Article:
My mind has been on cable news overload in recent weeks given the election, transition, inauguration and confirmation process. There has been a lot of information to digest; trying to filter the hype from reality often takes some effort. Trade and tax policy were some of the hot-button issues that gathered some of the media attention during this time frame.
Tax policy and trade policy have some relationship. Tax policy often is used to influence trade policy. Favorable or unfavorable tax provisions may impact trade and investment decisions made by businesses, both foreign and domestic. The stated intent from a United States standpoint is such policies increase jobs and economic activity in the country. The United States has entered into many formal and informal trade arrangements. The North American Free Trade Agreement (NAFTA) probably has received the most discussion over the past 20-plus years. Many of us recall Ross Perot making it an issue during the 1992 presidential election campaign.
In the past, to encourage trade and create jobs in the U.S, related to export activity, the U.S. enacted specific tax incentives for U.S. businesses to carry on manufacturing activity that resulted in U.S. exports. During my own career in tax, I can recall several export-related tax incentives that have been in effect during my career. These include the (original) Domestic International Sales Corporation (DISC) regime used primarily in the 1970s and early 1980s; the Foreign Sales Corporation (FSC) used in the mid 1980s through the late 1990s; the Extraterritorial Income (ETI) Tax Regime of the early 2000s and the Domestic Production Activities Deduction regime, which was enacted in 2004. In addition, a variation of the DISC, the Interest Charge-Domestic International Sales Corporation (IC-DISC) was enacted in the 1980s and still is used by many businesses that produce goods for export. The original DISC, FSC and the ETI regimes were challenged by our trading partners as illegal trade subsidies and, thus, were ended, and a new export incentive was created. These incentives provided some type of tax exemption, preferential tax rate or some other type of tax incentive to reduce the tax burden of a U.S. manufacturer exporting its products.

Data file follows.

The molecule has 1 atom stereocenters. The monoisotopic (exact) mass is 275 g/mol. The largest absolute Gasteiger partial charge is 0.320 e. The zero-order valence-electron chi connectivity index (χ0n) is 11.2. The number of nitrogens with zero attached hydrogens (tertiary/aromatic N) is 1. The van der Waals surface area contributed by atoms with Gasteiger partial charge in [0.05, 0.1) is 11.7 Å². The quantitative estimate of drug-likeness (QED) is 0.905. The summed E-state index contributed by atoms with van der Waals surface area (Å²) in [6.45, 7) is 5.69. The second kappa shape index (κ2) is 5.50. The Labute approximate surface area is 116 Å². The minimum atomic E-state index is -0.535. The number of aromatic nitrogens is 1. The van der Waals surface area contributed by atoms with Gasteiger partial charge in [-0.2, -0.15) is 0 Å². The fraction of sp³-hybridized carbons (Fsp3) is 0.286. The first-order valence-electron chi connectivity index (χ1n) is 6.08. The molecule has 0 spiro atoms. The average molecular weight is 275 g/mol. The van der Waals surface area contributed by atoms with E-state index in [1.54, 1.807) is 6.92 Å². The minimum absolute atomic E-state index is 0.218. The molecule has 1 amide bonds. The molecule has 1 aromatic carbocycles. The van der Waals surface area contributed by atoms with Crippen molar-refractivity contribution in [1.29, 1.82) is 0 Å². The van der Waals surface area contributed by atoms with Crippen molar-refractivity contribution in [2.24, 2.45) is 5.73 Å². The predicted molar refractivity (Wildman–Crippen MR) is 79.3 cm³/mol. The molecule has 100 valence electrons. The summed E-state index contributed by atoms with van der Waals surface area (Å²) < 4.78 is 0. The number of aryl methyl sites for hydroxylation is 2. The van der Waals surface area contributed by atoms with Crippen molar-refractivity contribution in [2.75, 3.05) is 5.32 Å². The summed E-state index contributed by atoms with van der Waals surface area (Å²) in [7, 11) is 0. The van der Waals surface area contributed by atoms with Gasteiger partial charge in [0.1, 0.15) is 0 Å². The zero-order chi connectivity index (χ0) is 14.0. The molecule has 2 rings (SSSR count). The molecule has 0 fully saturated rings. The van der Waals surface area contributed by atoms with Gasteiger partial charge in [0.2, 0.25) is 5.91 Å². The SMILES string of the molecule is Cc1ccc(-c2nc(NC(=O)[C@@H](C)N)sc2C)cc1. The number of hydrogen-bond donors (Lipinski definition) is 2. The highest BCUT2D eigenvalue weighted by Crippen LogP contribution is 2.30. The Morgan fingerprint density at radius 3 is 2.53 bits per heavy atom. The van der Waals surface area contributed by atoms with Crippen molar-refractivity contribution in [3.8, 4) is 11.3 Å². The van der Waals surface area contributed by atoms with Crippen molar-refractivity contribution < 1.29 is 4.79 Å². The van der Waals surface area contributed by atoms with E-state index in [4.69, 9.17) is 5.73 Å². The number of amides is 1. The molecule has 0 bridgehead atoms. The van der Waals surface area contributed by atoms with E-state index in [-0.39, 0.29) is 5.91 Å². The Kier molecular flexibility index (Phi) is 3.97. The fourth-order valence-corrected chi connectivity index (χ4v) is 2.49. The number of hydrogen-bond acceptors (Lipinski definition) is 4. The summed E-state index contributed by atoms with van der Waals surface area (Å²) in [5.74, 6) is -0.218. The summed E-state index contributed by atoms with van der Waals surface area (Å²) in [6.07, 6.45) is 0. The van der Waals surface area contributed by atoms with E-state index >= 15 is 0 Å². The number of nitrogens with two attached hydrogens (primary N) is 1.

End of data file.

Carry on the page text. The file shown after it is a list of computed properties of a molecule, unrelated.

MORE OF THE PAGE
Over the years, the U.S. has entered into many trade agreements that have removed many barriers, including reducing custom or duty rates on imported and exported goods. The most recent proposal around imports and exports is not a trade agreement but, rather, the Border Adjustment Tax (BAT) that has received a fair amount of media attention in recent weeks. This proposal rewards export activity and limits deductions related to import costs. The application of the BAT is based on the destination of goods or services. Exports are intended to be exempted from tax, and imports would not be allowed as a deductible expense to a business for income tax purposes. The reality of the BAT’s impact has begun to be considered by some businesses. For example, the possible impact of the BAT sent share prices of retail stocks tumbling on Dec. 22 as the impact on retailers that import many of their products started to be considered.